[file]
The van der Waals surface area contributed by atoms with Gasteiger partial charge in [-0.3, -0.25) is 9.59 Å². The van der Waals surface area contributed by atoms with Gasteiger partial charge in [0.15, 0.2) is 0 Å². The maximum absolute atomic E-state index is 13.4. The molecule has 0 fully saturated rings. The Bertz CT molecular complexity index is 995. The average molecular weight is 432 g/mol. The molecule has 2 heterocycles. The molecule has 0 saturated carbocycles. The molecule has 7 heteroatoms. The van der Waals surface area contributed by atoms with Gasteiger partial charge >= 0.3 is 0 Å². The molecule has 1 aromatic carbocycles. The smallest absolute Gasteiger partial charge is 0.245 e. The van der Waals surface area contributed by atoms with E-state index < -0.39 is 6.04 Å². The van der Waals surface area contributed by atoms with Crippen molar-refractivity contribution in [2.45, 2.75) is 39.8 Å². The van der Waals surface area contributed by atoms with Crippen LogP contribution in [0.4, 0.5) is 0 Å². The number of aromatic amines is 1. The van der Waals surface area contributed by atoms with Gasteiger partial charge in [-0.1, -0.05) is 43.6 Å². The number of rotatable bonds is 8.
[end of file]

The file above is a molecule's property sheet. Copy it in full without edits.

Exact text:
The van der Waals surface area contributed by atoms with Gasteiger partial charge in [-0.3, -0.25) is 9.59 Å². The van der Waals surface area contributed by atoms with Gasteiger partial charge in [0.15, 0.2) is 0 Å². The maximum absolute atomic E-state index is 13.4. The molecule has 0 fully saturated rings. The Bertz CT molecular complexity index is 995. The average molecular weight is 432 g/mol. The molecule has 2 heterocycles. The molecule has 0 saturated carbocycles. The molecule has 7 heteroatoms. The van der Waals surface area contributed by atoms with Gasteiger partial charge >= 0.3 is 0 Å². The molecule has 1 aromatic carbocycles. The smallest absolute Gasteiger partial charge is 0.245 e. The van der Waals surface area contributed by atoms with E-state index < -0.39 is 6.04 Å². The van der Waals surface area contributed by atoms with Crippen molar-refractivity contribution in [2.45, 2.75) is 39.8 Å². The van der Waals surface area contributed by atoms with Crippen LogP contribution in [0.4, 0.5) is 0 Å². The number of aromatic amines is 1. The van der Waals surface area contributed by atoms with Gasteiger partial charge in [-0.1, -0.05) is 43.6 Å². The number of rotatable bonds is 8.